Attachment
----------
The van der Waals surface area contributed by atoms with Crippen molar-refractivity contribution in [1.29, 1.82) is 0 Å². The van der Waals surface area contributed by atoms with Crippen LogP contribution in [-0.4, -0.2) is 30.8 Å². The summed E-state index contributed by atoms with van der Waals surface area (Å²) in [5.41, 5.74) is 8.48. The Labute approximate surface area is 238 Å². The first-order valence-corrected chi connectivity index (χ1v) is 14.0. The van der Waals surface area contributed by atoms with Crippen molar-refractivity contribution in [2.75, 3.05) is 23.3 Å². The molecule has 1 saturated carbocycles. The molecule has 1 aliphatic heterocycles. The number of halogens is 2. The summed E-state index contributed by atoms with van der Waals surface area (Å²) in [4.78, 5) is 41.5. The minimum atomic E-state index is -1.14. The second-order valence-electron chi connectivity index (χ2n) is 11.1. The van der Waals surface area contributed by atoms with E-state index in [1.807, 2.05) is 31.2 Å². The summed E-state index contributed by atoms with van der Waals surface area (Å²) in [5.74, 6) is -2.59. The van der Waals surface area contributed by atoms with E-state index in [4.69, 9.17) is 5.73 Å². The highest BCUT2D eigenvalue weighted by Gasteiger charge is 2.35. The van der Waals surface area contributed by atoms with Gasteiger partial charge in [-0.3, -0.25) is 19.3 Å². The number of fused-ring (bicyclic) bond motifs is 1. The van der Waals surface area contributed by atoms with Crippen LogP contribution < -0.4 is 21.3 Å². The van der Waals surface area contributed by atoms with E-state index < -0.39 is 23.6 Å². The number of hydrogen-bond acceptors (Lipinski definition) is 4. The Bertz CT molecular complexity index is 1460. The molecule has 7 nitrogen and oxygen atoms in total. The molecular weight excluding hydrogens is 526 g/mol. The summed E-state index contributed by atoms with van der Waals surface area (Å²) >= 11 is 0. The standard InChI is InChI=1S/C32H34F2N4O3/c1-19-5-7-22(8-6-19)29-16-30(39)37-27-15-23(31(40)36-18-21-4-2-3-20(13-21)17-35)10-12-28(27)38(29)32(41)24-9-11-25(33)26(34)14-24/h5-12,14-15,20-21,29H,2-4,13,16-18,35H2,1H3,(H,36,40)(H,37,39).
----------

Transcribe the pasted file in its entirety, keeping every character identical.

The van der Waals surface area contributed by atoms with Crippen molar-refractivity contribution in [1.29, 1.82) is 0 Å². The van der Waals surface area contributed by atoms with Crippen LogP contribution in [-0.4, -0.2) is 30.8 Å². The summed E-state index contributed by atoms with van der Waals surface area (Å²) in [5.41, 5.74) is 8.48. The Labute approximate surface area is 238 Å². The first-order valence-corrected chi connectivity index (χ1v) is 14.0. The van der Waals surface area contributed by atoms with Crippen molar-refractivity contribution in [2.75, 3.05) is 23.3 Å². The molecule has 1 saturated carbocycles. The molecule has 1 aliphatic heterocycles. The number of halogens is 2. The summed E-state index contributed by atoms with van der Waals surface area (Å²) in [4.78, 5) is 41.5. The minimum atomic E-state index is -1.14. The second-order valence-electron chi connectivity index (χ2n) is 11.1. The van der Waals surface area contributed by atoms with E-state index in [1.807, 2.05) is 31.2 Å². The summed E-state index contributed by atoms with van der Waals surface area (Å²) in [5.74, 6) is -2.59. The van der Waals surface area contributed by atoms with E-state index in [4.69, 9.17) is 5.73 Å². The highest BCUT2D eigenvalue weighted by Gasteiger charge is 2.35. The van der Waals surface area contributed by atoms with Gasteiger partial charge in [-0.3, -0.25) is 19.3 Å². The number of fused-ring (bicyclic) bond motifs is 1. The van der Waals surface area contributed by atoms with Crippen LogP contribution < -0.4 is 21.3 Å². The van der Waals surface area contributed by atoms with E-state index < -0.39 is 23.6 Å². The number of hydrogen-bond acceptors (Lipinski definition) is 4. The Bertz CT molecular complexity index is 1460. The molecule has 7 nitrogen and oxygen atoms in total. The molecular weight excluding hydrogens is 526 g/mol. The summed E-state index contributed by atoms with van der Waals surface area (Å²) >= 11 is 0. The standard InChI is InChI=1S/C32H34F2N4O3/c1-19-5-7-22(8-6-19)29-16-30(39)37-27-15-23(31(40)36-18-21-4-2-3-20(13-21)17-35)10-12-28(27)38(29)32(41)24-9-11-25(33)26(34)14-24/h5-12,14-15,20-21,29H,2-4,13,16-18,35H2,1H3,(H,36,40)(H,37,39).